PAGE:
Building a career, plus raising five children of her own, plus helping with two children from her husband's previous marriage, left Metzner with barely any time to sleep.

"I learned that I could shoot even if I wasn't fully awake and even if the kids were pulling my hair," Metzner says. "So, during the day, I'd take photographs with the kids. And then around 9:30 at night, when they were asleep, I'd take a shower and get dressed up in high heels and lipstick so that I wouldn't feel like it was the end of the day. And then I would go in the darkroom and make the prints until about 3 or 4 in the morning."

Many of the shoots included outings to nearby areas of upstate New York. "The kids were young, and I wasn't able to travel," she recalls. "So I would take them somewhere close to home to do a shoot, somewhere that was somehow symbolic of an exotic place, such as Egypt, and we'd pretend to be there."

Metzner was very particular about her photographs, and at the end of nine years she had 22 prints that she felt were worthy of being shown. She went to a gallery and spread her 22 photos on the floor, and the owner agreed to do a show on the spot.

During that show, a picture of Metzner's stepdaughter, titled Evyan, Kinderhook Creek, caught the eye of John Szarkowski of the Museum of Modern Art. Szarkowski included it in his famous and controversial exhibit "Mirrors and Windows: American Photography since 1960." There, it was noticed by powerful New York Times art critic Hilton Kramer, who devoted an entire page to Metzner's picture. (This print is included in the upcoming exhibit at the Barry Singer Gallery.)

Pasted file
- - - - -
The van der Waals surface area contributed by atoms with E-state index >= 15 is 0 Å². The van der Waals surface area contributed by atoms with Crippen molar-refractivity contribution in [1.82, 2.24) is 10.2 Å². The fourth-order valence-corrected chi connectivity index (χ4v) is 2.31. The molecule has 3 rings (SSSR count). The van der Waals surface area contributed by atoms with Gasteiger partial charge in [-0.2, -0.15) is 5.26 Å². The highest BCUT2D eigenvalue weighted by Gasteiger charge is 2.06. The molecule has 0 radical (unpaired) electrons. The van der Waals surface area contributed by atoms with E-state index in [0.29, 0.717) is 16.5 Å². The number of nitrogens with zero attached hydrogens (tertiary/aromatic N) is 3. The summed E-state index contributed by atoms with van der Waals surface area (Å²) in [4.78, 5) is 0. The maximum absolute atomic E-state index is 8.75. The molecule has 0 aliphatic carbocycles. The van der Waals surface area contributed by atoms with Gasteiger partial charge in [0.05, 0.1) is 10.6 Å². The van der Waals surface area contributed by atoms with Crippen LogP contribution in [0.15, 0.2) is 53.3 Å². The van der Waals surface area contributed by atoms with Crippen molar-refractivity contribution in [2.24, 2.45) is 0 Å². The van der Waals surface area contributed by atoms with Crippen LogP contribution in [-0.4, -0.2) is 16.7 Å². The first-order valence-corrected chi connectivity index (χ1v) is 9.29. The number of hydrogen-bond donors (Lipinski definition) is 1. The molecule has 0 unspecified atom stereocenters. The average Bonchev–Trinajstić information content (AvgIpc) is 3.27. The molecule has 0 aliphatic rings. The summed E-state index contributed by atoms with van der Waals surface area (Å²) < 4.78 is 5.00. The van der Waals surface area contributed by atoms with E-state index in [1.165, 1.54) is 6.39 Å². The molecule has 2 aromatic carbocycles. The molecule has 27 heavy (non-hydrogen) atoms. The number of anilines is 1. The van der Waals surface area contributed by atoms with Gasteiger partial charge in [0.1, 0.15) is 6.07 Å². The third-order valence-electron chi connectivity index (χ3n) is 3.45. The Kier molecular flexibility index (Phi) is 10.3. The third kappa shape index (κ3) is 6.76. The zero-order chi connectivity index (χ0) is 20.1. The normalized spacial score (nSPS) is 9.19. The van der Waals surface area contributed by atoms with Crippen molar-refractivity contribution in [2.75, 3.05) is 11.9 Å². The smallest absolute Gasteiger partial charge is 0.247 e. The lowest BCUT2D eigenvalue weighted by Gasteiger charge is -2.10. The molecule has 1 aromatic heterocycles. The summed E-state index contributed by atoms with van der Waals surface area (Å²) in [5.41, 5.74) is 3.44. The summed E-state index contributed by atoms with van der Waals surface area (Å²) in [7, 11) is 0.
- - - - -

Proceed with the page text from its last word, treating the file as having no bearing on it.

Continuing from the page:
On the heels of that success, Metzner was given a solo show, which garnered a half-page review in the Sunday New York Times Magazine section. All those raves caught the attention of a Vanity Fair editor, who called Metzner and hired her to do a photo shoot of French actress Jeanne Moreau. The editors of Vogue noticed that photograph and signed Metzner on to an exclusive contract for the next eight years.

"The whole progression was just shocking," Metzner says. "Things just started coming together."